Probiotics for the skin

Using probiotics and prebiotics to keep your gut healthy has long been known to assist good bowel function and control metabolism. What is lesser known is that keeping bacteria in balance is just an important for skin health, writes Dr Iona Weir.

Over the years many products have claimed to give us clear and beautiful skin and have focused on getting rid of bacteria. In this process all bacteria are destroyed, including the good stuff, from our skin.

This means that clear skin doesn’t last long as bad bacteria quickly grow back again and replace the good.

Our skin, like the gut, has its own unique microflora (balance of good and bad bacteria). In order to reduce skin allergies, restore immune function and prevent infection that balance must be restored.

Lack of balance can be caused by a number of reasons including using too many cleansers and soaps. Instead of protecting against infection, this over-scrubbing results in damaging your own natural and unique protection.

That’s when the bad bacteria run wild, causing outbreaks of acne, inflammation,  redness or dry irritated skin.

This means not only should you exfoliate less and resist over cleansing, but also use a cream such as Atopis that contains a prebiotic and the peptides from probiotic bacteria, which work to promote good bacterial growth while inhibiting bad bacteria.

Too clean a house, hands and you open yourself and family to infections and allergies. You need bacteria in balance.

Prebiotics have different functions to probiotics 

Each person has their own unique microflora, gut and skin; this is directly inherited from your mother.

Earlier in my career, I was Chief Scientific Officer for the team that developed Phloe – a natural kiwifruit product that restores balance of bacteria in the gut to maintain bowel health.  It is now an international best-selling brand and a leader in its field.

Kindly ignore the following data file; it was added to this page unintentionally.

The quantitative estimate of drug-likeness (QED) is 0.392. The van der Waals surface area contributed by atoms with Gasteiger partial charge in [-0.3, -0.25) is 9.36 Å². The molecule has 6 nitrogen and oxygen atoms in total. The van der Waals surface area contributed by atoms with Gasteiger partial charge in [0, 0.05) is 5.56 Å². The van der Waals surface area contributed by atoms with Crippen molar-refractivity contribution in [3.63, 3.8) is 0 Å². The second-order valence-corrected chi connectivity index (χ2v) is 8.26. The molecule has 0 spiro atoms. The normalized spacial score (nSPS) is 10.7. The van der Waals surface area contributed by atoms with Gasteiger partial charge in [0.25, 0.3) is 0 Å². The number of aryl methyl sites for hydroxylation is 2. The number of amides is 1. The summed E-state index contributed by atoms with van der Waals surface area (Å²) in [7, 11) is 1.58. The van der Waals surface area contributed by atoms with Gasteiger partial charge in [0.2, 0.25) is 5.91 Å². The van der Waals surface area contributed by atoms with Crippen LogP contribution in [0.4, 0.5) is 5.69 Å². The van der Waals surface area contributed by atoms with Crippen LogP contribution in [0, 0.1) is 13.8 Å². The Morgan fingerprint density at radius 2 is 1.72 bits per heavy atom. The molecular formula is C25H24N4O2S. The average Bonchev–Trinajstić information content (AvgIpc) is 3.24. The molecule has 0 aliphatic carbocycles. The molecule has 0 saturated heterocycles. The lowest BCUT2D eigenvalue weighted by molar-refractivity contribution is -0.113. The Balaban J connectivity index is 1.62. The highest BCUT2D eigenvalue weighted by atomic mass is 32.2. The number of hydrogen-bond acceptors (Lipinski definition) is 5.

Phloe, like Atopis, centred on the idea of prebiotics as the plant-based enzyme that helps nurture and provide a boost of probiotics, the live bacteria, and provides sustained balance.

Of course the use of probiotic supplements can help, but over time your body will no longer benefit as the microflora remains out of balance. As prebiotics support the growth of probiotics, use these with a probiotic. Then, once your gut microflora is restored, continue to take a prebiotic to keep the balance in place.

It is also important to remember probiotics can die in the capsule, or die on the way through the digestive tract. Always look for high-quality, high colony-forming unit probiotics. Probiotics that work are expensive as they have to be micro encapsulated to be protected from the digestive enzymes and acid in the stomach. This is why it’s so important to take probiotics after a meal too.

Gut microflora has been discovered to be central to preventing allergies including the skin, immune function and, when out of balance, result in eczema, rashes, hives and conditions such as irritable bowel syndrome, and auto-immune disorders.

What has really surprised scientists is that there is now a confirmed link between gut microflora and schizophrenia, anxiety disorders and possibly ADHD and autism.

What’s clear is that our gut and skin health work in synergy.  Balance is the answer to beautifully clear and glowing skin.

What are probiotics and prebiotics?

Probiotics are live good bacteria, while prebiotics are specialised plant fibres that beneficially nourish the good bacteria. Prebiotics help your good bacteria grow, which improves the good-to-bad bacteria ratio.